If you’re looking to get rich quick, bet it all on red in Las Vegas,” said the water-district worker. “I’m looking for a property I can rent out and make a little money from.”

As Rodriguez spoke at a small Pasadena house LTV presented, several neighbors glared at the bus. LTV had it wrapped with a special glossy paint job depicting a smiling family next to a “SOLD” sign. Whether on freeways or inside neighborhoods, onlookers frequently glowered or did double-takes at the rolling sales pitch. At only one spot did neighbors seem heartened to have the troupe pull up.

Well aware that some communities have berated the bus concept as bargain shopping for somebody else’s misfortune, Haro and his colleagues have their arguments sharpened. If not on a tour, people would shop for foreclosed homes with their agents. And by helping fill vacant houses, he claimed, they’re reducing blight, crime and property devaluation. Besides, Haro said, he’s not running a party bus “serving margaritas.”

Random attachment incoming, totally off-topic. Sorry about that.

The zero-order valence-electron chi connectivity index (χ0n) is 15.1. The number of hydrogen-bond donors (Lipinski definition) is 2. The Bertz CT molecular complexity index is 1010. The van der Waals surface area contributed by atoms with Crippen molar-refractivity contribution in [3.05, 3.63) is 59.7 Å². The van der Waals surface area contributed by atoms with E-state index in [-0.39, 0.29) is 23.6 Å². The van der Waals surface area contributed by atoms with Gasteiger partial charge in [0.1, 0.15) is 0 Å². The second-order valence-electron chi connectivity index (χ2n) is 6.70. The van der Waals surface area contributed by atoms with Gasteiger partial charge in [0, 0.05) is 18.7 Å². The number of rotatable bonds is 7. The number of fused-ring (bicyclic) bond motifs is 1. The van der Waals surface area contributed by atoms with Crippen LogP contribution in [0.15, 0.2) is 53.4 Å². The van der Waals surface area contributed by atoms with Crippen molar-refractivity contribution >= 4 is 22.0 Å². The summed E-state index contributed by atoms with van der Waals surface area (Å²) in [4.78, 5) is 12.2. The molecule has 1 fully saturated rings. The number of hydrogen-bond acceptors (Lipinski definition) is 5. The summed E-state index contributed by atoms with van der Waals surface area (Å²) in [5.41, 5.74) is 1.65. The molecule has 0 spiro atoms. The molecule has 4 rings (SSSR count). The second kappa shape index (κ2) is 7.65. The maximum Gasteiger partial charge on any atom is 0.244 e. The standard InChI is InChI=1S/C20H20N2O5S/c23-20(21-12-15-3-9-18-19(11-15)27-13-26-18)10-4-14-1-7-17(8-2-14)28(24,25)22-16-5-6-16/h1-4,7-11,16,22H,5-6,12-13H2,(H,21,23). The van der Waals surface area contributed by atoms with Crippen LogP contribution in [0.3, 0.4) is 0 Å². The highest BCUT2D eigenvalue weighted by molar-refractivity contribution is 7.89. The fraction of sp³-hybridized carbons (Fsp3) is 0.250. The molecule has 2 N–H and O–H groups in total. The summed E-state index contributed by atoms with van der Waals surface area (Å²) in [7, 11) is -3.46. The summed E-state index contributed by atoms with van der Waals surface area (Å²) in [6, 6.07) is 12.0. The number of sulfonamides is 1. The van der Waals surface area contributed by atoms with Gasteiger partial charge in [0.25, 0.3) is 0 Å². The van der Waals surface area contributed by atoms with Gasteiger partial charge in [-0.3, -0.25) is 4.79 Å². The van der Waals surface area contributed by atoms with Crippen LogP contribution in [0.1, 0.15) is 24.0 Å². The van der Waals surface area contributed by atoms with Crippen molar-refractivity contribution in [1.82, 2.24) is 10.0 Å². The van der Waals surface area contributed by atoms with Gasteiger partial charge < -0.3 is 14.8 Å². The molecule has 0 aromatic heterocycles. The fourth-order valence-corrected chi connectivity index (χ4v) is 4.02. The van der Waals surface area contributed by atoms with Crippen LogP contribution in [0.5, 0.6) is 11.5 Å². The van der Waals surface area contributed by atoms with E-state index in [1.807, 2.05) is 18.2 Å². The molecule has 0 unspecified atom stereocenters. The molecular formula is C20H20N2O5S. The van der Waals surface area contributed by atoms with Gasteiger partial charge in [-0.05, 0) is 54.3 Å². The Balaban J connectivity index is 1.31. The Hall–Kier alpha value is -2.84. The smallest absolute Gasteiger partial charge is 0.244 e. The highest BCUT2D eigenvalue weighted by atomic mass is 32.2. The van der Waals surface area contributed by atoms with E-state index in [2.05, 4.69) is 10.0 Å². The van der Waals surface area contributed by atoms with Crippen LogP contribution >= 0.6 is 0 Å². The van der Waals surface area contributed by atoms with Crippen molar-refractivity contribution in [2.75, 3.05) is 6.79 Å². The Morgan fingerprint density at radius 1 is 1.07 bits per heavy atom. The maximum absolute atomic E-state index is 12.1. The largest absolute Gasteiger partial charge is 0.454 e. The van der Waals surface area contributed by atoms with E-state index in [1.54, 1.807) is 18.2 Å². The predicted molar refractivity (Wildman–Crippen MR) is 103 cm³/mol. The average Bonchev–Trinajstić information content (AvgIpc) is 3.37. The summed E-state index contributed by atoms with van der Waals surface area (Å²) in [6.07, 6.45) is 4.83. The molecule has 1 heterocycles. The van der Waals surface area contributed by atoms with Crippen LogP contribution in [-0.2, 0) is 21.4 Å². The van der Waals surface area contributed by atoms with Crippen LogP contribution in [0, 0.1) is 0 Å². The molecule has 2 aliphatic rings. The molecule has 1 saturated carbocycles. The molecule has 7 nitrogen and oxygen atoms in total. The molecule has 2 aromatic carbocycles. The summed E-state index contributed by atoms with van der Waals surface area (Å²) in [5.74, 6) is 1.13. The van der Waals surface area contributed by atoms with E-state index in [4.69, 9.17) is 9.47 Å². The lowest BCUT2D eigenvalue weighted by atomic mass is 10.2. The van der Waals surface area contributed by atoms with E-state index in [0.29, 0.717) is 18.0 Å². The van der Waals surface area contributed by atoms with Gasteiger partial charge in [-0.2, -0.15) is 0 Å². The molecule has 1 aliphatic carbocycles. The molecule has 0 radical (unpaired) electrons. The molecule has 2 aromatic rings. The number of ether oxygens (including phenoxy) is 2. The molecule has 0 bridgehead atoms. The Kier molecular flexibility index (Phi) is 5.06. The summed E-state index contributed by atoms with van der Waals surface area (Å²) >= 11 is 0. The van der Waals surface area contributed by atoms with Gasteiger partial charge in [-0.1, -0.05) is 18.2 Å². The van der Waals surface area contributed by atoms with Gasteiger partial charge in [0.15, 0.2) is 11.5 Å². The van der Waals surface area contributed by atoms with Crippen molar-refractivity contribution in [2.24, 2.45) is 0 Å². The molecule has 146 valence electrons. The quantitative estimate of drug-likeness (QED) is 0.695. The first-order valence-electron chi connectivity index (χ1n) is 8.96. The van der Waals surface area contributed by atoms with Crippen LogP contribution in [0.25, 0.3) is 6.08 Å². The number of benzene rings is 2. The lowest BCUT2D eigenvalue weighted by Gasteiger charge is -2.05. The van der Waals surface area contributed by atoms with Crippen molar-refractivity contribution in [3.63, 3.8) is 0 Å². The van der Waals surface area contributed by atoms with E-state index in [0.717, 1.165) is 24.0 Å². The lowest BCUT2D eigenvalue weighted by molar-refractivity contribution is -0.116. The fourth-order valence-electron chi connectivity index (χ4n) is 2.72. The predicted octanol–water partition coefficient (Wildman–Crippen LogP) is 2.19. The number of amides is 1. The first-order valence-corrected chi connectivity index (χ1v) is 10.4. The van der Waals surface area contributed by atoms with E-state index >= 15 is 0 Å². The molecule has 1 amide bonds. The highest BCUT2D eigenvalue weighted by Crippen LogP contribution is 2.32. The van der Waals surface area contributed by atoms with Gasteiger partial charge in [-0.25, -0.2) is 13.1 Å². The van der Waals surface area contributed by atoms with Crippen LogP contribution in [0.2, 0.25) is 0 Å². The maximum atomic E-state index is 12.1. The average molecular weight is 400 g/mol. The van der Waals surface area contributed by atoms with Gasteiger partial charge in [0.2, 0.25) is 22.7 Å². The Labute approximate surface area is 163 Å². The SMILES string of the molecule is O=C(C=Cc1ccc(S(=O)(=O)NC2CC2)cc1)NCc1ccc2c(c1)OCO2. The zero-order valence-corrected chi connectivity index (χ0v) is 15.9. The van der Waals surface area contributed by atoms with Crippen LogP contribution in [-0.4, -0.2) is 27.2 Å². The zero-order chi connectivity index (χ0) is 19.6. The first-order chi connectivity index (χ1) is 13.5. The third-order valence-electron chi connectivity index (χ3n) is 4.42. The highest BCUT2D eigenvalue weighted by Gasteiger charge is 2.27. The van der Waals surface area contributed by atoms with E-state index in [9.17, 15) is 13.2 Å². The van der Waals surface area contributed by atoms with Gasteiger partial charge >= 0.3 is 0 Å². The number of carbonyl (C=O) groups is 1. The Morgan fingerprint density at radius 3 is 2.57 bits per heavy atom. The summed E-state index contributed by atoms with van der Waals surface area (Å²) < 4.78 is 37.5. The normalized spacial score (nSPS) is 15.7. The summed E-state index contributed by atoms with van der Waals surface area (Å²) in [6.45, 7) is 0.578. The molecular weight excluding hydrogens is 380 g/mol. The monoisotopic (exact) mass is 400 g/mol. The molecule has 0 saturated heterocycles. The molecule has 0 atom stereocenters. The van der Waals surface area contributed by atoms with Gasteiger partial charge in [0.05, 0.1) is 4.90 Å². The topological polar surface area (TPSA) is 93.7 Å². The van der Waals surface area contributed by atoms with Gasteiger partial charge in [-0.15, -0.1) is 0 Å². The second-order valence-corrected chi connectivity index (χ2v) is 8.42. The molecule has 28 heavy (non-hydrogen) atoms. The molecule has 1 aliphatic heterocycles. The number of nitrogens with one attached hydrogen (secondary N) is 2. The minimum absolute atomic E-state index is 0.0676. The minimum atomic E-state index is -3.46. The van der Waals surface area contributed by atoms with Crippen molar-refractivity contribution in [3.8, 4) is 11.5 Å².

We’re putting together a distressed property to a buyer, and that’s all,” he said.

Packed as the tours have become, they aren’t even on the radar screens of some industry experts, including the National Assn. of Realtors, which hadn’t heard about them until contacted by a reporter. USC real estate professor Raphael Bostic wasn’t aware of them either, though he wasn’t surprised. “In every downturn, there are lots of folks waiting to swoop in and take advantage of a situation,” Bostic said. “It’s part and parcel of a capitalistic society.”

Whether it’s right or wrong, it seems to be working. Two riders eventually bid on the vandalized Monrovia place.

Copyright Los Angeles Times